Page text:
Klein Wolf has an interesting piece in the Gruniard today, in which she makes the claim that the Occupy movement is coalescing around the following demands:
The No 1 agenda item: get the money out of politics. Most often cited was legislation to blunt the effect of the Citizens United ruling, which lets boundless sums enter the campaign process. No 2: reform the banking system to prevent fraud and manipulation, with the most frequent item being to restore the Glass-Steagall Act – the Depression-era law, done away with by President Clinton, that separates investment banks from commercial banks. This law would correct the conditions for the recent crisis, as investment banks could not take risks for profit that create kale derivatives out of thin air, and wipe out the commercial and savings banks.
No 3 was the most clarifying: draft laws against the little-known loophole that currently allows members of Congress to pass legislation affecting Delaware-based corporations in which they themselves are investors.
It’s hard to know how accurate such a poll can be, but if it is anywhere close it means that the political class has some big problems. It’s a shame that the “demands” are so US-centric, but at least the second, separation of high street and investment banking, is universal.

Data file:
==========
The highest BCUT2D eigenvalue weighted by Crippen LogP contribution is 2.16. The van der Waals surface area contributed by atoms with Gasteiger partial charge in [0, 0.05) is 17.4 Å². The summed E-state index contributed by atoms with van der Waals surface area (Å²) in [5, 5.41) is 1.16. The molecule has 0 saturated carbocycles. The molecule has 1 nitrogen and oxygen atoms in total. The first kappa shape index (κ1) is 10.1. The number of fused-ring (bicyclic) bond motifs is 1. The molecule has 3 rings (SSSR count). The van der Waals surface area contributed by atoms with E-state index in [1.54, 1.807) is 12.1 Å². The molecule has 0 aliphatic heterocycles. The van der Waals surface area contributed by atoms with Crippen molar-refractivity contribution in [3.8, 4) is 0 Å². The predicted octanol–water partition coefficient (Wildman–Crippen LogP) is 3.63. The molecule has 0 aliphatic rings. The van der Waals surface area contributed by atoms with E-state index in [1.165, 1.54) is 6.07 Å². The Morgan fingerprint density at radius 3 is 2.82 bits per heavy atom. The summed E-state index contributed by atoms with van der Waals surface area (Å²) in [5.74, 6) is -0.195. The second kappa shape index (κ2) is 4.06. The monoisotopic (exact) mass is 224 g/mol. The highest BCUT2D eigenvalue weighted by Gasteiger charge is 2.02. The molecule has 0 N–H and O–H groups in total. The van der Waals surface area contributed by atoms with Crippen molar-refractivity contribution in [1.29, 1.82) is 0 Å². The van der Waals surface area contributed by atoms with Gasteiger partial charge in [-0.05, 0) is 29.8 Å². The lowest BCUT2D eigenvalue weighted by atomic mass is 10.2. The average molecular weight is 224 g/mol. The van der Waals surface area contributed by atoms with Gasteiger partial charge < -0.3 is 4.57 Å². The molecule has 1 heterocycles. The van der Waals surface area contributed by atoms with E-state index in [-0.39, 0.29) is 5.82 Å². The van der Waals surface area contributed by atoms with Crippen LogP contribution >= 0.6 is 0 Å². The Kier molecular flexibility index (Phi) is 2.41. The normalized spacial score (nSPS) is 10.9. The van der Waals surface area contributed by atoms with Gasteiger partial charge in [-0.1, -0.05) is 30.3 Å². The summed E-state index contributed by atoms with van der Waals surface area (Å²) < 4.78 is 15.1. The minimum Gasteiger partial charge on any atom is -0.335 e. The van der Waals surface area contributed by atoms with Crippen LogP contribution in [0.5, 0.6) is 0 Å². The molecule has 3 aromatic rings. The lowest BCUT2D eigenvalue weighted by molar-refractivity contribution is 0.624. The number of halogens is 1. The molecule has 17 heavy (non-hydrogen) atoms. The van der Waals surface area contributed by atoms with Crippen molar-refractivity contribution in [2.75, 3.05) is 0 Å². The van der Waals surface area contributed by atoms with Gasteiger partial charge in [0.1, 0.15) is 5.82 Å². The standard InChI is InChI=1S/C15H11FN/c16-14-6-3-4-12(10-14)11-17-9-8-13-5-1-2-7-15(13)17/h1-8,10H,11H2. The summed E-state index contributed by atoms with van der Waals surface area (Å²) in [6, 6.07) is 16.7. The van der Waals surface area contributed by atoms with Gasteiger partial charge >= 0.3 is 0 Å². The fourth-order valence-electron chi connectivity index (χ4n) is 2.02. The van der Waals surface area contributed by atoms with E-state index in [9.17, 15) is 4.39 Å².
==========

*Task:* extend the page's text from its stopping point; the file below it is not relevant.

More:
If said motivations could be clearly elucidated to the general public they would most likely be extremely popular. Whether people would take to the streets to demand them, and whether the political class is even capable of delivering such change, against their own self-interest, are of course open questions. However, if the Occupy movement is to stand any chance of not simply being beaten out of existence (the state has a monopoly on the use of violence in the public sphere) it has got to get some sort of consistent message out.
Perversely it’s pretty obvious why coming out and making a set of demands, or setting a political agenda is likely to derail the existing movement. As soon as politics and politicians get involved the current “democratic process” will ensure that the voices with the most money will win out. That’s why we’re where we are today and why trying to ferment chaos in society at large is the only perceived way forward.
Perhaps the only way forward, without the kind of social dislocation and disruption that the Occupy movement presumably seeks, is for a group of wealthy philanthropists to create a ethically chartered parallel banking system, and for the public to move to it on mass. Doesn’t seem likely.
Sticking to the current course, it’s hard to see how the Occupy movement can attract the kind of numbers that are needed (presumably millions on the streets of all major cities) to have an impact.